“Issue cards” in the left-hand column shows us the biggest impacts on user experience, starting with the most serious. HeadSpin’s AI engine pinpoints the problems. The culprits are starkly clear: Loading animation, slow servers, and low page content. 

Highlights in yellow are the problem areas. The green bar further isolates the problem. There are those back-to-back one-minute loading times. They take up pretty much the entire session, and are almost surely the main cause of the most delays. 

Notice at the 502 error at the top right. Here’s the tell-tale message that lets us identify the main suspect: Elasticbeanstalk. 

The following API call is not responsive/slow with response code of 502 “Proxy Error”.http://outages-prod.elasticbeanstalk.com/cweb/outages/getOutagesRegions?regionType=city&expand=true&ts=1572194037 

We can drill down further. Copying the URL picks up this detail:

By changing the query parameter, regionType, expand, ts, we observed no changes in the response of the request. That strongly suggests that there’s a bug in the backend that is not reading the query parameter correctly.

elasticbeanstalk tells us that it is using https://aws.amazon.com/elasticbeanstalk/ to route the request to various API servers.

Exceptions “memcached.OperationTimeoutException: Timeout waiting for value”m. 

In short, we see again how the call took too long to fulfill. The database waits, waits, waits, then hangs. 

The Suggested Fix

So thanks to detailed test data, the problem and root cause seem pretty clear. 

Here’s what appears to have happened: A massive surge of people sought outage data during the raging fires and power shutdowns. This created paralyzing loads on server databases. The combination of too many requests and too-large results basically choked the system. 

In our case, the best the site could do was to bomb out, then offer to do the search again. I wonder how many visitors braved a second try…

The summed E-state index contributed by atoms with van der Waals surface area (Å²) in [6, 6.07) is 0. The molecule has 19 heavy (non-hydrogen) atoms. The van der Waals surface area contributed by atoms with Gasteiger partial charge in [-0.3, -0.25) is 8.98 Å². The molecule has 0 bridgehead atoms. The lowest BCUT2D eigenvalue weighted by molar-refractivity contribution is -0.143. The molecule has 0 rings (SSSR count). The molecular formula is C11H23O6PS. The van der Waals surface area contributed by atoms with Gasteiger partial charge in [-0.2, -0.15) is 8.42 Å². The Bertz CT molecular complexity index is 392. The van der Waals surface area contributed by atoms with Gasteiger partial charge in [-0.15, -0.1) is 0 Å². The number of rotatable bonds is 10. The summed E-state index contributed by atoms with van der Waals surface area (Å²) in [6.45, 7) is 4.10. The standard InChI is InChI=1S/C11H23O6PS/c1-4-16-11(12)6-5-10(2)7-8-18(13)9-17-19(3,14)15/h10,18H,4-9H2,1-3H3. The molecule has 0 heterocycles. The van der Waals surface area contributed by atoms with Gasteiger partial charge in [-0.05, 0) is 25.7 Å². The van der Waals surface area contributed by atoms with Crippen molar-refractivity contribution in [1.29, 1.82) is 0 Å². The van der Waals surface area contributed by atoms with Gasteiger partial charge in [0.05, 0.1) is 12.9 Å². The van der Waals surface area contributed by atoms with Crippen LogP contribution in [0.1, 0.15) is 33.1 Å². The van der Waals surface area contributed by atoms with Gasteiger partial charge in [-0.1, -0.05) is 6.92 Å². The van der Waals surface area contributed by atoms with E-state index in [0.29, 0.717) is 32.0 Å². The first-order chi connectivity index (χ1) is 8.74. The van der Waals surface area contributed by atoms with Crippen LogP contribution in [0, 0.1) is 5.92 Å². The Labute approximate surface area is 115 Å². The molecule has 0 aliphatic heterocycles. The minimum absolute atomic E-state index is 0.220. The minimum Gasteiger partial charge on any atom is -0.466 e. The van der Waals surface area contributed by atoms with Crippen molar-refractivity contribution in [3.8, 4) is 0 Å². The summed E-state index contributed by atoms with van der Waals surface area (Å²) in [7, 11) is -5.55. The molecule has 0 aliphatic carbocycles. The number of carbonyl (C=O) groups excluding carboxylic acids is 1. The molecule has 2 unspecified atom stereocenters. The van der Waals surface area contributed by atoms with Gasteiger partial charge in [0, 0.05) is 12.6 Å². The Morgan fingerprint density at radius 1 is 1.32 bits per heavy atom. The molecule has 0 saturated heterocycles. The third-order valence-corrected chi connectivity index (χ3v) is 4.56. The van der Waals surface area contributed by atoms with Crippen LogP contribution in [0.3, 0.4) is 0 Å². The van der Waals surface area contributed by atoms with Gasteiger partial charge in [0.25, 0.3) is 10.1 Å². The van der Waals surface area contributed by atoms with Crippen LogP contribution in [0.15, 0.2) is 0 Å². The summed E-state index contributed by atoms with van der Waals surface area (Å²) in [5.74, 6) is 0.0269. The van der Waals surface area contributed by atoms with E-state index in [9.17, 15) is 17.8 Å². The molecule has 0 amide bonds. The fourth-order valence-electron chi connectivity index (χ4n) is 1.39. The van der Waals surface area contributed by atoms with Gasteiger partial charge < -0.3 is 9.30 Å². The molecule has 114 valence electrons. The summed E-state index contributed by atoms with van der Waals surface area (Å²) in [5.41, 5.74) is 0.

In fairness, it should be noted that PGE normally doesn’t have many such incidents. But clearly, it failed this disaster-driven stress test. To be clear: the results would not have been much, if any, better with different devices. Our test gear was fast as any customer’s – and more than many. In fact, a cell phone user on LTE in a rural area would probably have an even worse experience. No, unfortunately these appear undeniably to be systems issues.

So what’s the fix? Based on the test data and analysis, here is HeadSpin’s high-level recommendation: Cache search results and narrow down the initial search scope. That will improve scalability of the application, ensuring good performance even when there’s heavy load.

More specifically, to scale the API for such situations, we recommend: 

  1. Assuming that the same request would produce the same results, using cache to store results would allow the application to reduce load on the database. By returning fewer results, you’re putting less strain on the database. And that would save significant computation resources.
  2. Limiting the search result with pagination by filters such as country, incident regions, map zoom level to ensure that the database is not overloaded.
  3. Using a Multiple Read Replica database to ensure database queries are not blocked by other ongoing queries.
  4. Conducting 24 x7 automated load testing. 

Postlog and Takeaways

Even in the best of times, visitors are notoriously impatient waiting for mobile web sites and apps to load. During an emergency, patience is, understandably, even thinner. Every moment waiting for vital information – service status, storm updates, rescue efforts – can seem agonizing.

The Kincade wildfire was California’s largest of 2019 (so far) and the biggest in Sonoma County history. By the time it was fully contained on Nov.6, the blaze had burned 77,758 acres. The fire threatened 90,000 structures, destroyed 374, injured four responders, and forced the evacuation of more than 200,000 people. 

All told, six phased “de-energizations” (industry-speak for “blackouts”) affected nearly three million customers. The fire and difficulties in getting up-to-the-minute outage status could fuel new criticisms and stock impacts.

The devastating wildfires and electricity shutdowns bedeviling California offer many lessons. For any organization that depends on online presence, especially utilities, public safety and government, the biggest might be this: 

Make sure your mobile apps and mobile web site are in top shape. It’s crucial that they’re fast and available during normal times, and vital when calamity strikes.

Want to launch flawless products faster? Identify and fix bottlenecks? Get started with HeadSpin’s mobile experience platform today.